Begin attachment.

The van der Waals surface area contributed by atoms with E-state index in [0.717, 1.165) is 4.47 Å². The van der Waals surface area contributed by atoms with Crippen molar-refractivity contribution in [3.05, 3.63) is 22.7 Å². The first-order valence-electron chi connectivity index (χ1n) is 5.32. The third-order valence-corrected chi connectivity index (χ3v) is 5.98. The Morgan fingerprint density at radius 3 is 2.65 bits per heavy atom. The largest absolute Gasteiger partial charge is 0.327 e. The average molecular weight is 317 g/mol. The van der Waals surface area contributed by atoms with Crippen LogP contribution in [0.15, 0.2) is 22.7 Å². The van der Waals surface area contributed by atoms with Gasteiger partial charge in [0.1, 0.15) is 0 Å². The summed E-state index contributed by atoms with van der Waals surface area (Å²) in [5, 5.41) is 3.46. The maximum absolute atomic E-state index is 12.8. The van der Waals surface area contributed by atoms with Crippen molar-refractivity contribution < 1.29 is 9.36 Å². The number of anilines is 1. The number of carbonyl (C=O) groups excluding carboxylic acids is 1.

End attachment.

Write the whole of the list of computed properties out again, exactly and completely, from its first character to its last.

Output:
The van der Waals surface area contributed by atoms with E-state index in [0.717, 1.165) is 4.47 Å². The van der Waals surface area contributed by atoms with Crippen molar-refractivity contribution in [3.05, 3.63) is 22.7 Å². The first-order valence-electron chi connectivity index (χ1n) is 5.32. The third-order valence-corrected chi connectivity index (χ3v) is 5.98. The Morgan fingerprint density at radius 3 is 2.65 bits per heavy atom. The largest absolute Gasteiger partial charge is 0.327 e. The average molecular weight is 317 g/mol. The van der Waals surface area contributed by atoms with Crippen LogP contribution in [0.15, 0.2) is 22.7 Å². The van der Waals surface area contributed by atoms with Gasteiger partial charge in [0.1, 0.15) is 0 Å². The summed E-state index contributed by atoms with van der Waals surface area (Å²) in [5, 5.41) is 3.46. The maximum absolute atomic E-state index is 12.8. The van der Waals surface area contributed by atoms with Crippen molar-refractivity contribution < 1.29 is 9.36 Å². The number of anilines is 1. The number of carbonyl (C=O) groups excluding carboxylic acids is 1.